There are three general questions

different functions?

It seems unlikely that there is any major functional differences among the sensory systems of primates.

different structures?

Again it does not appear there are great differences in the sensory structures themselves. There are however, species differences in the proportions of neocortex utilizing sensory information. Moreover, there are very likely some important differences in the organization of central nervous systems reflecting species specific characteristics--notably human language.

different phenomenal experience?

Very similar receptors suggest very similar experiences across species. This presupposes that phenomenal experience is not affected by such factors as interest, affect, or importance --an important and questionable assumption.

For humans, we have three specific questions:

loss of sensitivity of smell?
smell--recognition of molecules

(See figure of nasal cavity & olfactory system comparison from Passingham, p.25)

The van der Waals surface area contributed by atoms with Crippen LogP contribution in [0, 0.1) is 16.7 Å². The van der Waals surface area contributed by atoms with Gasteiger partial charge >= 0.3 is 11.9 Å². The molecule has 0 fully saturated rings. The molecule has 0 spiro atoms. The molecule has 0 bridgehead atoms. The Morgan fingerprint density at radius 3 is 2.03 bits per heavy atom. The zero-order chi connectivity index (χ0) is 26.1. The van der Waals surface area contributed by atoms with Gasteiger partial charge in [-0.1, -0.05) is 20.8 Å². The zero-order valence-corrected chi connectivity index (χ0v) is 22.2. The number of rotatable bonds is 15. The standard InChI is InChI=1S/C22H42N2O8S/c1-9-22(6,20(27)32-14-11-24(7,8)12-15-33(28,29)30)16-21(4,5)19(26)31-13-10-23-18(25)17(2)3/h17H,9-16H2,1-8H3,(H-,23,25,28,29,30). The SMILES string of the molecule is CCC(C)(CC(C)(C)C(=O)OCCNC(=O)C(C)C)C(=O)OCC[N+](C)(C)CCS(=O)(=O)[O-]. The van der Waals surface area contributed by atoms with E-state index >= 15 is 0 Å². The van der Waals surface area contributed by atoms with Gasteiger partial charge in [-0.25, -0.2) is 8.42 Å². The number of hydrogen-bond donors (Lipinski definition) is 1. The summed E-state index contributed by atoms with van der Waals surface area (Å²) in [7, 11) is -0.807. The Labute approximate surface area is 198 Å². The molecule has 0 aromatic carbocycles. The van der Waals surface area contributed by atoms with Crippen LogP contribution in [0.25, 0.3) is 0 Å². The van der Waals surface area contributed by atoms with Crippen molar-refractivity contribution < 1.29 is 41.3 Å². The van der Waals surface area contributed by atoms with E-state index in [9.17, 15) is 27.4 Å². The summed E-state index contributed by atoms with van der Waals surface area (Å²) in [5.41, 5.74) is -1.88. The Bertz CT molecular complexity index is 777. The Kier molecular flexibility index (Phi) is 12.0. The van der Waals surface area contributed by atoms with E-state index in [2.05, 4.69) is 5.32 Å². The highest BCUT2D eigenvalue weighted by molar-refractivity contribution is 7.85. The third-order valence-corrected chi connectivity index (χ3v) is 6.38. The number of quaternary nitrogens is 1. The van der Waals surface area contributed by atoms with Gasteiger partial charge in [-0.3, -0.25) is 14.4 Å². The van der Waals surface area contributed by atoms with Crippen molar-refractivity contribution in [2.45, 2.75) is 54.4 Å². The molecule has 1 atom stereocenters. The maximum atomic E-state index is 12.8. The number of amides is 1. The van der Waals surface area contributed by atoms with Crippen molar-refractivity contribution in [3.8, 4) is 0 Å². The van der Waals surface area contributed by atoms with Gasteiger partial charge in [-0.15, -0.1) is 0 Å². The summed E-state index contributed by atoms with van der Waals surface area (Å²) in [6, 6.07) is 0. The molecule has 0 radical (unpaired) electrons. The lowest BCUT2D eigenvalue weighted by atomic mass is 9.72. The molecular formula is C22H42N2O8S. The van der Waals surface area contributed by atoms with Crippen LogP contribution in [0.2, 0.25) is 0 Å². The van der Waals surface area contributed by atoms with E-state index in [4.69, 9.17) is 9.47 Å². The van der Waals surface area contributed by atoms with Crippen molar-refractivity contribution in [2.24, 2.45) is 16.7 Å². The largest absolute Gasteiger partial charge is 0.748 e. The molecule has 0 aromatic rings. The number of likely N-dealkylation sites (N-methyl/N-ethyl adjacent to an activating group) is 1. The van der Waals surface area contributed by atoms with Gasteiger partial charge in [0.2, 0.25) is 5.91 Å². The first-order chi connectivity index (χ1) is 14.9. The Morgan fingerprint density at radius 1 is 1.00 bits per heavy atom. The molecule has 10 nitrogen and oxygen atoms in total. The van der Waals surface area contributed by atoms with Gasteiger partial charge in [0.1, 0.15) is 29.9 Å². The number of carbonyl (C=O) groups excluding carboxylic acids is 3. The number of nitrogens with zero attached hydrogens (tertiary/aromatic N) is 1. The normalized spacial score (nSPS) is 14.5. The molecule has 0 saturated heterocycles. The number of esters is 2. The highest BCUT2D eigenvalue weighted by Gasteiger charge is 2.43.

Human smell results from primate loss of "wet nose", relatively small olfactory bulb, diurnal visual lifestyle (less need for nocturnal senses and greater need for visual brain)

adaptations for speech perception?

Mammals evolved the inner ear, using pieces of bone from the jaw, to provide very sensitive hearing at relatively high frequencies.

Humans are most sensitive in the region of speech frequencies but not remarkably different from chimps and perhaps other apes.

Humans appear to have no special ability to discriminate speech sounds than some other mammals though much is unknown about human speech processing. Surely there were changes in circuitry enabling rapid processing of auditory information into meaningful speech.

how does our consciousness or phenomenal experience differ from a chimp's?

Since our receptors are almost exactly the same, at one level that experience might be expected to be "almost exactly the same."

However at a more important level of the meaning and value of sensory information, there may be great differences. Consider two different types of experience: language and sex.

We surely experience the vocal movements made by someone talking to us in our language differently than someone who doesn't share our language.